If you have passion, purpose and the courage to walk down the path less trodden, the internet gives you ways to the live the life of your dreams, make a lot of money and get the intellectual kick that you crave. This life affirming piece from the New Yorker shows what is possible in today’s world – as Ingfei Chen says this in this luminous piece “online, a math Olympian has found a way to nurture prodigies from around the world”. The person of interest in this piece is Richard Rusczyk.
“Rusczyk, who lives near San Diego, founded Art of Problem Solving—or AoPS—eighteen years ago as a resource for budding math prodigies. Exceptionally gifted young math students often find classroom math unbearably easy and tedious; their parents can have difficulty obtaining sufficiently stimulating lessons. By offering online instruction in math that’s more complex than what’s in standard gifted-and-talented programs, AoPS has become a lifeline for math whizzes. Its free online forums also serve as a vital social network, allowing math prodigies to connect with kindred spirits every day.”
The piece then describes Richard’s path from being a maths whiz in school to becoming a bond trader on Wall Street and then his 20-year journey after quitting his job in DE Shaw to building a life and a business around maths coaching for gifted kids around the world. Whilst some of the fruits of this success are monetary, a big part of Richard’s success lies in the fact that he is now celebrity amongst gifted kids: “Kristen Chandler, a former math teacher who is the executive director of MathCounts, a nonprofit that runs a popular middle-school math contest series, told me that Rusczyk is “a rock star at our competitions.”…Pre-pandemic, Rusczyk attended the MathCounts national finals each May as an invited speaker; Chandler recalled how contestants and parents flocked to get his autograph and take selfies with him. One competitor asked Rusczyk to sign his forehead with a marker.”
This remarkable story begins from a nondescript town in America: “Rusczyk was born in Idaho Falls. He and his younger sister attended elementary schools in half a dozen states as their father, a U.S. naval officer and nuclear engineer, moved from one base to the next. Small but naturally athletic, Rusczyk played basketball and spouted pro baseball statistics—these “got him into numbers,” his mother, Claire, a former grade-school teacher, told me. In 1983, Claire read a newspaper article about the launch of the MathCounts program. Rusczyk, who was in seventh grade, signed up and did well; he loved being surrounded by dozens of teens who got a kick out of wrestling with numbers. Two years later, after the family had settled in Decatur, Alabama, he placed twenty-fourth at the MathCounts national finals.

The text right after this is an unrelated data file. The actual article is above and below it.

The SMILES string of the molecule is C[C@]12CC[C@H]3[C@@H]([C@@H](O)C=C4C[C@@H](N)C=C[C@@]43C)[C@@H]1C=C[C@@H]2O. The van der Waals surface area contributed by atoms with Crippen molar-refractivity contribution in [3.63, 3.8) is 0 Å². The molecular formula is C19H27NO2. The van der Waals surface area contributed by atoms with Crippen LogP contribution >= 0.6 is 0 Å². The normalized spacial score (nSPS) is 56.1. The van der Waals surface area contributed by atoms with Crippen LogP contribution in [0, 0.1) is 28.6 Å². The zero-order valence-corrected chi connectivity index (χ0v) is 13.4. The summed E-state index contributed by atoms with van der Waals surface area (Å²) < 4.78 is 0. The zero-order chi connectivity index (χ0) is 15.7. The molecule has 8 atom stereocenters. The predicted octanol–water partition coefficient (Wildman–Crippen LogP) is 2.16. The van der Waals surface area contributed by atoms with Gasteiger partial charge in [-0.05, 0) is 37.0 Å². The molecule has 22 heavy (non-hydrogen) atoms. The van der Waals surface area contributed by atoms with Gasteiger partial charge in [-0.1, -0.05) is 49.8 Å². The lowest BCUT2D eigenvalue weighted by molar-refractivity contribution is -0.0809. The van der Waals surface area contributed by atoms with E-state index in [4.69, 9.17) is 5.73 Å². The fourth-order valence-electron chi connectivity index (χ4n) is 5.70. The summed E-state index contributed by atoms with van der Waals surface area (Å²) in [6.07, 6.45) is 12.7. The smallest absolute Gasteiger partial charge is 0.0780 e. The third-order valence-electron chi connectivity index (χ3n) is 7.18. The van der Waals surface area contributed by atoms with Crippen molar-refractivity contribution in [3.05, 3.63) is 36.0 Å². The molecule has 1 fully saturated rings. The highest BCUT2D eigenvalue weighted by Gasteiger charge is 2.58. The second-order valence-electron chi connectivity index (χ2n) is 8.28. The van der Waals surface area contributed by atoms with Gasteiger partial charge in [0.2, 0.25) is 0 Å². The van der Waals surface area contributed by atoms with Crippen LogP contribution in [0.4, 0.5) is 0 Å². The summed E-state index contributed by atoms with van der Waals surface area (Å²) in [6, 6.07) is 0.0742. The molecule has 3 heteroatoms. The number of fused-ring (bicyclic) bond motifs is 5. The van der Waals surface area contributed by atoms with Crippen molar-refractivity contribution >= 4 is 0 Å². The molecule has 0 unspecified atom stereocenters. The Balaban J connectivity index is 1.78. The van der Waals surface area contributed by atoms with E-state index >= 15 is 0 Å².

Rusczyk became the star of his high school’s math team, which travelled to competitions around the Southeast. He also participated individually in the American Mathematics Competitions, a rigorous series organized by the Mathematical Association of America (M.A.A.). The contests built up to the U.S.A. Mathematical Olympiad, which back then was a five-question, three-and-a-half-hour examination. Rusczyk played tennis and ran cross-country, but he relished math and the company of his math buddies even more. His bookshelves were filled with math-contest ribbons and trophies. “I was definitely a trophy hunter,” he said. He spent hours practicing with old math-contest problems in his bedroom.”
That childhood obsession with maths was honed through school, college and his Wall Street years. Now 50, Richard and his wife, Vanessa, run a business, Art of Problem Solving (AoPS), which has three parts to it which are focused on making money – books, online learning and brick & mortar maths schools – and one part which is not for profit: “For years, AoPS grew gradually. It released print textbooks, Math Olympiad-prep materials, and an accredited online curriculum, including a free adaptive learning system containing thousands of hard math problems. In 2012, it began rolling out Beast Academy, an elementary-school curriculum in which advanced mathematical concepts are communicated to young math geeks by wisecracking comic-book monsters. It also opened ten brick-and-mortar learning centers across the country. By 2019, about thirty-six thousand math students from around the world were using its paid online curriculum or in-person courses, and tens of thousands more were consulting its textbooks for independent study.
In the spring of 2020, when schools shuttered, the company’s Web site traffic jumped five- to six-fold, and enrollments doubled. AoPS’s hundred employees began telecommuting, except for Rusczyk and four warehouse workers. On nights or weekends, Rusczyk and his wife, Vanessa, would go into the empty company headquarters—a two-story office building in the suburb of Rancho Bernardo—to help fill book orders.”
Read the full New Yorker story to understand how a maths whiz worked with his wife from their house in the forest to build a successful business with no external funding.

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